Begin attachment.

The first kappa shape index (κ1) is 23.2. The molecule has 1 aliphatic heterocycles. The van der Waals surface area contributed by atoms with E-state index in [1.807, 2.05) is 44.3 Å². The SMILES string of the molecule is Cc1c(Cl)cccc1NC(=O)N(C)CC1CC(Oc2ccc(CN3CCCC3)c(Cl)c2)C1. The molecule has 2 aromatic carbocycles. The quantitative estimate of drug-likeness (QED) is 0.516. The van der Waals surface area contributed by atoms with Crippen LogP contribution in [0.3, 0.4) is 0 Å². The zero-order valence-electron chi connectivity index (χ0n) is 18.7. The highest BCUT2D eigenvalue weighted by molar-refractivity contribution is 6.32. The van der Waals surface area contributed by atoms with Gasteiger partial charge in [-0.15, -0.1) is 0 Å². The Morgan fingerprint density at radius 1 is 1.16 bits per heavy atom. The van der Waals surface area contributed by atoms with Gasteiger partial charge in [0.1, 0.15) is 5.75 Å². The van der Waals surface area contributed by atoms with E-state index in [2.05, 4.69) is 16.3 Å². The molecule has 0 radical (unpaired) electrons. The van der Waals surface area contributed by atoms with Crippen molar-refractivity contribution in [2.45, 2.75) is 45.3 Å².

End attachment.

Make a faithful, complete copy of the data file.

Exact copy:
The first kappa shape index (κ1) is 23.2. The molecule has 1 aliphatic heterocycles. The van der Waals surface area contributed by atoms with E-state index in [1.807, 2.05) is 44.3 Å². The SMILES string of the molecule is Cc1c(Cl)cccc1NC(=O)N(C)CC1CC(Oc2ccc(CN3CCCC3)c(Cl)c2)C1. The molecule has 2 aromatic carbocycles. The quantitative estimate of drug-likeness (QED) is 0.516. The van der Waals surface area contributed by atoms with Crippen LogP contribution in [0.3, 0.4) is 0 Å². The zero-order valence-electron chi connectivity index (χ0n) is 18.7. The highest BCUT2D eigenvalue weighted by molar-refractivity contribution is 6.32. The van der Waals surface area contributed by atoms with Gasteiger partial charge in [-0.15, -0.1) is 0 Å². The Morgan fingerprint density at radius 1 is 1.16 bits per heavy atom. The van der Waals surface area contributed by atoms with Gasteiger partial charge in [0.1, 0.15) is 5.75 Å². The van der Waals surface area contributed by atoms with E-state index in [2.05, 4.69) is 16.3 Å². The molecule has 0 radical (unpaired) electrons. The van der Waals surface area contributed by atoms with Crippen molar-refractivity contribution in [2.45, 2.75) is 45.3 Å².